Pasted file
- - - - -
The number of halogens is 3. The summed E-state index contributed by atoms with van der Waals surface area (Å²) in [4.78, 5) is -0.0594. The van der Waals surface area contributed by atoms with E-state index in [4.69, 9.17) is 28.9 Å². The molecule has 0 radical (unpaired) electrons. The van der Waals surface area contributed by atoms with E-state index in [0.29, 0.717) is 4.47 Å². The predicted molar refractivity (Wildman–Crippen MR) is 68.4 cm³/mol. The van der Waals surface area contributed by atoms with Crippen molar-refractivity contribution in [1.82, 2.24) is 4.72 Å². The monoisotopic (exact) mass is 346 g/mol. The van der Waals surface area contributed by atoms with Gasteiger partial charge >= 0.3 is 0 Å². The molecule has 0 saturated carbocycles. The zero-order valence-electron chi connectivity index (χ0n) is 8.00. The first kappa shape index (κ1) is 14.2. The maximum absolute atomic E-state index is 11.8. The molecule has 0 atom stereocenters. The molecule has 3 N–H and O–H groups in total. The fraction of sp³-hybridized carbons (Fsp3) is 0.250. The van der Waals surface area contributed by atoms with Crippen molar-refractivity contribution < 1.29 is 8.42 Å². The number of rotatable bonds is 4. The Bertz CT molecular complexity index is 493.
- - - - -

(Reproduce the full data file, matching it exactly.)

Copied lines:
The number of halogens is 3. The summed E-state index contributed by atoms with van der Waals surface area (Å²) in [4.78, 5) is -0.0594. The van der Waals surface area contributed by atoms with E-state index in [4.69, 9.17) is 28.9 Å². The molecule has 0 radical (unpaired) electrons. The van der Waals surface area contributed by atoms with E-state index in [0.29, 0.717) is 4.47 Å². The predicted molar refractivity (Wildman–Crippen MR) is 68.4 cm³/mol. The van der Waals surface area contributed by atoms with Crippen molar-refractivity contribution in [1.82, 2.24) is 4.72 Å². The monoisotopic (exact) mass is 346 g/mol. The van der Waals surface area contributed by atoms with Gasteiger partial charge >= 0.3 is 0 Å². The molecule has 0 saturated carbocycles. The zero-order valence-electron chi connectivity index (χ0n) is 8.00. The first kappa shape index (κ1) is 14.2. The maximum absolute atomic E-state index is 11.8. The molecule has 0 atom stereocenters. The molecule has 3 N–H and O–H groups in total. The fraction of sp³-hybridized carbons (Fsp3) is 0.250. The van der Waals surface area contributed by atoms with Crippen molar-refractivity contribution < 1.29 is 8.42 Å². The number of rotatable bonds is 4. The Bertz CT molecular complexity index is 493.